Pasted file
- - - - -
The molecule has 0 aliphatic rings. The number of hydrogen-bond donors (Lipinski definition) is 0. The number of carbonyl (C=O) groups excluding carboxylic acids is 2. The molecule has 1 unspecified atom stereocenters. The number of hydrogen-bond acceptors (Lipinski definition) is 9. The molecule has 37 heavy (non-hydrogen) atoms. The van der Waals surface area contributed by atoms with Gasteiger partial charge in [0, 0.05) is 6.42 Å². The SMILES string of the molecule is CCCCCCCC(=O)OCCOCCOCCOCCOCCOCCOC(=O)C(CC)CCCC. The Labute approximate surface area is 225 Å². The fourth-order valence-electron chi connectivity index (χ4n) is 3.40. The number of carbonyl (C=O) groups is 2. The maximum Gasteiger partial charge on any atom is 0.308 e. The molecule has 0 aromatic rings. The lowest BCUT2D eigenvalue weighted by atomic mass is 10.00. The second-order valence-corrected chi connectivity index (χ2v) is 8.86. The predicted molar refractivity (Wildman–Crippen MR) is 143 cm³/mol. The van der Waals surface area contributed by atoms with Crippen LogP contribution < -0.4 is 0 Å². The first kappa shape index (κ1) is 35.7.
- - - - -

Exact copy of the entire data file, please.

The molecule has 0 aliphatic rings. The number of hydrogen-bond donors (Lipinski definition) is 0. The number of carbonyl (C=O) groups excluding carboxylic acids is 2. The molecule has 1 unspecified atom stereocenters. The number of hydrogen-bond acceptors (Lipinski definition) is 9. The molecule has 37 heavy (non-hydrogen) atoms. The van der Waals surface area contributed by atoms with Gasteiger partial charge in [0, 0.05) is 6.42 Å². The SMILES string of the molecule is CCCCCCCC(=O)OCCOCCOCCOCCOCCOCCOC(=O)C(CC)CCCC. The Labute approximate surface area is 225 Å². The fourth-order valence-electron chi connectivity index (χ4n) is 3.40. The number of carbonyl (C=O) groups is 2. The maximum Gasteiger partial charge on any atom is 0.308 e. The molecule has 0 aromatic rings. The lowest BCUT2D eigenvalue weighted by atomic mass is 10.00. The second-order valence-corrected chi connectivity index (χ2v) is 8.86. The predicted molar refractivity (Wildman–Crippen MR) is 143 cm³/mol. The van der Waals surface area contributed by atoms with Crippen LogP contribution < -0.4 is 0 Å². The first kappa shape index (κ1) is 35.7.